CrimProf Blog publishes abstract of paper by Professor Kami Chavis Simmons about racial profiling solutions
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September 19, 2014
Kami Chavis Simmons has posted Beginning to End Racial Profiling: Definitive Solutions to an Elusive Problem on SSRN. CrimProf Blog published this abstract on their website on Sept. 18.
Many Americans have had interactions with police officers and other law enforcement agents, and the majority of these police-citizen encounters occur in the context of traffic stops. Although mildly inconvenient, traffic stops are necessary not only for enforcing traffic rules and deterring traffic violations, but they are generally beneficial for broader public safety concerns. For many people, traffic stops are simply part of life. For many racial minorities, however, especially African-American and Latino men, even a routine traffic stop takes on an entirely different meaning. Historically, the relationship between racial minorities and police has been strained, and many members of racial minority groups believe that law enforcement officers unfairly target them because of their race or ethnicity. It is widely known that many Americans, especially minorities, believe that police officers use race as a “proxy” for criminal involvement. There is strong evidence that racial minorities believe law enforcement officers engage in racial profiling. African-Americans have long argued that police officers scrutinize their behavior more closely, and many report that they are fearful of arrest even if they have done nothing illegal. The majority of African-Americans believe that racial profiling is wrong, yet is pervasive within their communities.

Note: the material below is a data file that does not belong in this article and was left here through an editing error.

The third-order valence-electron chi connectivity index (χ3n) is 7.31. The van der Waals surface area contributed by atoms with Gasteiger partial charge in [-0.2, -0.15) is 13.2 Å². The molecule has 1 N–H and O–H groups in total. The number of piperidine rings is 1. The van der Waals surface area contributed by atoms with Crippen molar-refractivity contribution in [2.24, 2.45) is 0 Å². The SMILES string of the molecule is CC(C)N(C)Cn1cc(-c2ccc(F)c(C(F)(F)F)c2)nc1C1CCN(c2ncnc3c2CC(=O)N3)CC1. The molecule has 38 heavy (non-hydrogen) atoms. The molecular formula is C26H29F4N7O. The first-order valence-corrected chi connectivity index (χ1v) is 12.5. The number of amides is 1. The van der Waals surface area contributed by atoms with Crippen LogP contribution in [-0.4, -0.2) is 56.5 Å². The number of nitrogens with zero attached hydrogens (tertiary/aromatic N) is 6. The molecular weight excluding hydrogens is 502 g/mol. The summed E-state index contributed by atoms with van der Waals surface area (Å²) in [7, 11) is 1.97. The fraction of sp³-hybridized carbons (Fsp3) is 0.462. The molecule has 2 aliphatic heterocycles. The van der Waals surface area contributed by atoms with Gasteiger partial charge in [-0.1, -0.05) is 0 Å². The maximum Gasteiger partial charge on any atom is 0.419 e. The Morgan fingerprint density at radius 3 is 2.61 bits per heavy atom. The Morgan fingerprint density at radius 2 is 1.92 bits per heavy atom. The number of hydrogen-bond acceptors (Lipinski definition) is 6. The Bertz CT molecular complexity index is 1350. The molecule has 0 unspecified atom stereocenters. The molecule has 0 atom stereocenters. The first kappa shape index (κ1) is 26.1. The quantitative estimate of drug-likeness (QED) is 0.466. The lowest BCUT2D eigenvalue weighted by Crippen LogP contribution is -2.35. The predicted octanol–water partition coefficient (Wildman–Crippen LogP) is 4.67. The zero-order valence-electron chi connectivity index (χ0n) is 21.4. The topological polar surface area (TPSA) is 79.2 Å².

Unfortunately, there is a growing body of evidence that suggests that the perception that police unjustly target minorities is not merely an unsubstantiated feeling, but an uncomfortable reality. While all forms of police misconduct or corruption are disturbing, racial profiling occupies a unique place among such harmful practices because it presents several unique issues that make it difficult to address through standard police accountability measures. Society entrusts law enforcement officers with a wide-breadth of discretion in order to perform their everyday duties. While the fast-paced nature of law enforcement necessitates discretion, if left unchecked, broad grants of discretion can lead police officers to abuse their position and engage in misconduct ranging from falsifying evidence, participating in violent excessive uses of force, and engaging in racial profiling.
Remedying an elusive practice such as racial profiling remains a challenging issue for the judiciary and reformers must rely on other avenues for a solution. This Article argues that while courts may be reluctant to provide judicial remedies, police departments themselves should not ignore the perceptions and should take measures to reduce any possible profiling and increase partnerships with communities.
Read this article on CrimProf Blog.